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Death Angel


The Evil Divide

27th May 2016 – Nuclear Blast

01. The Moth
02. Cause For Alarm
03. Lost
04. Father Of Lies
05. Hell To Pay
06. It Can’t Be This
07. Hatred United, United Hatred
08. Breakaway
09. The Electric Cell
10. Let The Pieces Fall

Unless you’ve been living under a rock, you’ll know that thrash has been having somewhat of a revival in recent years. OK, so perhaps the momentum is slowly coming to a halt after those ‘Big 4′ tours a few years ago, but with the likes of Anthrax and Slayer churning out new albums recently, the wheels on this runaway train haven’t stopped just yet. Three years on from The Dream Call For Blood, Death Angel are yet another band from thrash’s glory days to drop something new. Perhaps the the most underrated band of that era, I was a tiny bit excited about this album dropping.

Death Angel make their intent very clear with Opener “The Moth“. Although not the strongest song on the album, it serves as a pretty good precursor for what awaits within, and to be honest it’s catchy as hell. “Cause For Alarm” is totally different however; testament to band who have barely changed their sound since thrash’s heyday in the late 80s, unlike Slayer, or Anthrax to a lesser extent – both of whom have changed their sound to fit with the times.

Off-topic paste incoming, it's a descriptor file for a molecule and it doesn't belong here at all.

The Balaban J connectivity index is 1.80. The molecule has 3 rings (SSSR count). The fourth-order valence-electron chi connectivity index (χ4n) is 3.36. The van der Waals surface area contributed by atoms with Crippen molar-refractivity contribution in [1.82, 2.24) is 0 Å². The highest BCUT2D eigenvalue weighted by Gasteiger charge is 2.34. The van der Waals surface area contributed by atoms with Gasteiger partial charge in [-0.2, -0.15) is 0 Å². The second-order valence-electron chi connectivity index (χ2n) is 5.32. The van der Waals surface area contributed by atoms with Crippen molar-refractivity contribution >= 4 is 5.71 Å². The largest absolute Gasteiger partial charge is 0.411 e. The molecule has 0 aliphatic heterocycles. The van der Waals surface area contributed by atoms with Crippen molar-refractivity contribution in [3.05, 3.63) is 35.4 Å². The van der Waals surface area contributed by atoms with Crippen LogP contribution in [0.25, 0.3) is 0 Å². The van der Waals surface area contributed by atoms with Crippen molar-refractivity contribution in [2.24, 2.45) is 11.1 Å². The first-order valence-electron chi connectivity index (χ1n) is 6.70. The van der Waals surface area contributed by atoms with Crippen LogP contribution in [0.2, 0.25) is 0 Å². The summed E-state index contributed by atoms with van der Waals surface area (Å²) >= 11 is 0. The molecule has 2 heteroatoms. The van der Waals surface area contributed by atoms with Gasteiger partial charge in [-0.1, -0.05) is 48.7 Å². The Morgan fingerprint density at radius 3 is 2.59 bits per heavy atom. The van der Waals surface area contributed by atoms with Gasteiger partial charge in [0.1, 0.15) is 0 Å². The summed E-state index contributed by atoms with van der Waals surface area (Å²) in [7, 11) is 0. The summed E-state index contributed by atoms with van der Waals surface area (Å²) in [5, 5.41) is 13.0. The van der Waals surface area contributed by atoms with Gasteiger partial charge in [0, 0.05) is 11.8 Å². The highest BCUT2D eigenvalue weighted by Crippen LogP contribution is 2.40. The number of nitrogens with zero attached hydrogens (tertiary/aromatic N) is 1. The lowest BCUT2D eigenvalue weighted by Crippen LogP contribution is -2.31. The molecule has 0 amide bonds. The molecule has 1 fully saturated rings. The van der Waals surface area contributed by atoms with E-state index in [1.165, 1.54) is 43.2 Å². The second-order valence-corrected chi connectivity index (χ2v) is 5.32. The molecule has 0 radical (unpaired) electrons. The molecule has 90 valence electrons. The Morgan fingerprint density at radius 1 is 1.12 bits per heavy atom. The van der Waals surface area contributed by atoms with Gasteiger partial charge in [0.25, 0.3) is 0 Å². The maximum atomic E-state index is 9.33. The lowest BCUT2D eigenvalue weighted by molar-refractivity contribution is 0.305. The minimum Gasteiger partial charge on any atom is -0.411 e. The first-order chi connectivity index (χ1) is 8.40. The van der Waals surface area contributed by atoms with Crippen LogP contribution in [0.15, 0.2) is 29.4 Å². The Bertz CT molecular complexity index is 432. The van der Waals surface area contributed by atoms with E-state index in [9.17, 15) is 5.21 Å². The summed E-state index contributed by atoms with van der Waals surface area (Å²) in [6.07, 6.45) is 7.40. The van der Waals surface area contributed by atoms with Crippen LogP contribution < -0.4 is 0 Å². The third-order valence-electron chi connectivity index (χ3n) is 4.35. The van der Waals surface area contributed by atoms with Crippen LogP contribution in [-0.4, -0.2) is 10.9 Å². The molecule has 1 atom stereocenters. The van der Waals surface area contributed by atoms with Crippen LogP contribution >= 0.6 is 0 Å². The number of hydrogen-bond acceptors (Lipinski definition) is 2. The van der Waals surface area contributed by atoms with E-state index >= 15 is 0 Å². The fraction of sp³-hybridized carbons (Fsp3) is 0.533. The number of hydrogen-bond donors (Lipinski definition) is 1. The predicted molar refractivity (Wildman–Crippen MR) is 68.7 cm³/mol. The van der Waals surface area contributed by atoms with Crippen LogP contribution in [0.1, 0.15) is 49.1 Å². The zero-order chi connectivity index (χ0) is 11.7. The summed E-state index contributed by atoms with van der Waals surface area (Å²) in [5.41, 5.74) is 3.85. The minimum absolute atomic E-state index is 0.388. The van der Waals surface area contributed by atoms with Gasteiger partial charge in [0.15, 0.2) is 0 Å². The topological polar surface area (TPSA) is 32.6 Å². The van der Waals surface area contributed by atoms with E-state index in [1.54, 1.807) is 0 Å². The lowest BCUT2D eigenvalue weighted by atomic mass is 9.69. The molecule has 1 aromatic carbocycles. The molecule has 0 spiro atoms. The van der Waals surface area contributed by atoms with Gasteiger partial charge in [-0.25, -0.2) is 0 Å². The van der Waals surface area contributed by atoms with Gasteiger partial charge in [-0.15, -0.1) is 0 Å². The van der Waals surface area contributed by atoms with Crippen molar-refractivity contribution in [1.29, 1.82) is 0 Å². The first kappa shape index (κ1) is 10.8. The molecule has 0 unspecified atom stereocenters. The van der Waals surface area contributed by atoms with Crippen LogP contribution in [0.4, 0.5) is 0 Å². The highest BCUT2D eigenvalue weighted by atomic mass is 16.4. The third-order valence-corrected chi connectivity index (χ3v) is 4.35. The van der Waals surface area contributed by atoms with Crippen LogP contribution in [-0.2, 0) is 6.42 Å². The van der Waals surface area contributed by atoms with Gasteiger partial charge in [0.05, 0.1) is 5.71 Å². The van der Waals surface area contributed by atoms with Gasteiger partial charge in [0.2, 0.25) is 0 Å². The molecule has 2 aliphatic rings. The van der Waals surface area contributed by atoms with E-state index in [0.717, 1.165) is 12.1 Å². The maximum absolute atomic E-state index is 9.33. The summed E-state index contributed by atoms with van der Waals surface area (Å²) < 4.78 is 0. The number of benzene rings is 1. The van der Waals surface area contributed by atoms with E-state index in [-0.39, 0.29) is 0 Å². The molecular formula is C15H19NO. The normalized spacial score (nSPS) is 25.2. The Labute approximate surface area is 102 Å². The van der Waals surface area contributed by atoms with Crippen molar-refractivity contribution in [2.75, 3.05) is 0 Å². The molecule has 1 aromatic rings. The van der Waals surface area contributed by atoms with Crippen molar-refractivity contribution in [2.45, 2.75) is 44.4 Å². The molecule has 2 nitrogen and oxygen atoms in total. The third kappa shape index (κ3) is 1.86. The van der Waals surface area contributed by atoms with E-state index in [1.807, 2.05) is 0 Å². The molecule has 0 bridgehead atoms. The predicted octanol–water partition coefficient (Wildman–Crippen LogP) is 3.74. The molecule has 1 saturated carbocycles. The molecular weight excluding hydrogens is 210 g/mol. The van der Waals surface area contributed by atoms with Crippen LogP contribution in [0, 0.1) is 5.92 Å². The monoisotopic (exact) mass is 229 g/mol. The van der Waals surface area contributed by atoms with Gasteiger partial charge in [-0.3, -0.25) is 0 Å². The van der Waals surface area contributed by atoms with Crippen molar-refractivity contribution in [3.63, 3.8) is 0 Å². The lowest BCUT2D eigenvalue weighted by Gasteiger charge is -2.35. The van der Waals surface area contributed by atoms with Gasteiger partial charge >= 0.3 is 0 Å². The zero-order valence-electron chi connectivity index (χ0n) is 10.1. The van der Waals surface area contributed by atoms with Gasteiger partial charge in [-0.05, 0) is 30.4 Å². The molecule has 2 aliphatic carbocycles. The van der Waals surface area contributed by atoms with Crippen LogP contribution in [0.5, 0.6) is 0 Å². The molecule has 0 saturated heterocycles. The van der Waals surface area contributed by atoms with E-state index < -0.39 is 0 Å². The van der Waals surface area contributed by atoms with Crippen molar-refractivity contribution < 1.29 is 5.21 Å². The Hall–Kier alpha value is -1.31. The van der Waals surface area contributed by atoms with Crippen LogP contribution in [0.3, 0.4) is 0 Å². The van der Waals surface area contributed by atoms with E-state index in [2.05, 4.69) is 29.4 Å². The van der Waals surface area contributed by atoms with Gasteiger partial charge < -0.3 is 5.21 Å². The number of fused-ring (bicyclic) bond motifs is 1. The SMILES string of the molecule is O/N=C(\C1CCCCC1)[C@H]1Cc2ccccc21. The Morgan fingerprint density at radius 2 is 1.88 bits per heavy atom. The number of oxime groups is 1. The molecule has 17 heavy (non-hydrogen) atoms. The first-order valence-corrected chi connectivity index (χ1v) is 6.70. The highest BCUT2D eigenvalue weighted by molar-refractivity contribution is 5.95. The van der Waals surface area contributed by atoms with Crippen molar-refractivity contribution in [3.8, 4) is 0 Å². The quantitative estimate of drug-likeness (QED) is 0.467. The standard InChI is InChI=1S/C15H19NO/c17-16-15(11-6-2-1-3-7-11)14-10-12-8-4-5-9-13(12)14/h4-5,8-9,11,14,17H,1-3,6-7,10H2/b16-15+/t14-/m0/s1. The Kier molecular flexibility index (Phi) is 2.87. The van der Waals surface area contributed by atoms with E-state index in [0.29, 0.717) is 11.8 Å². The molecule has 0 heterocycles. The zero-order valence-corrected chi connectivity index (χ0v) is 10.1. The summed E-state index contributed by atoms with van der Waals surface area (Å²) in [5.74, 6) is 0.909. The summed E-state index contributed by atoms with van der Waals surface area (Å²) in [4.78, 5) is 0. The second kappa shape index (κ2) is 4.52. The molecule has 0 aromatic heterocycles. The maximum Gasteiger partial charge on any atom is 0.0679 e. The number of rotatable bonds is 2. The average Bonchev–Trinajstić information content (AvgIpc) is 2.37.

Not Death Angel though, and you have to commend a band which hold the same ethos towards song writing as they did 25 years ago. Weirdly however, it actually sounds fresh in the process. No wonder; the pairing of Rob Cavestany and Ted Aguilar is one which is probably up there in the upper echelons of what happens when thrash bands duel wield guitarists – and again, probably one of the most underrated. They’re easily up there with King and Hanneman, or Hetfield and Hammet, but because they’re not “part of the big 4″ they’re not mentioned in the same breath – but If you’re going on solely riffs, then this album is probably one of the best since the genre’s glory days.

The Evil Divide may not be the best album Death Angel have produced, but it still provides the equivalent blunt force trauma as a steel pipe right between the eyes. With bands like Municipal Waste, Toxic Holocaust, and to a lesser extent Evile recreating the sound of the golden era of thrash, it’s very refreshing to hear bands from that era still keep the same vibe as they did throughout their entire tenure. In any other genre, that would be a hindrance; thrash, however, is the exception, and if you like your thrash with the slick, dazzling veneer of the 1980′s, The Evil Divide is a must have.

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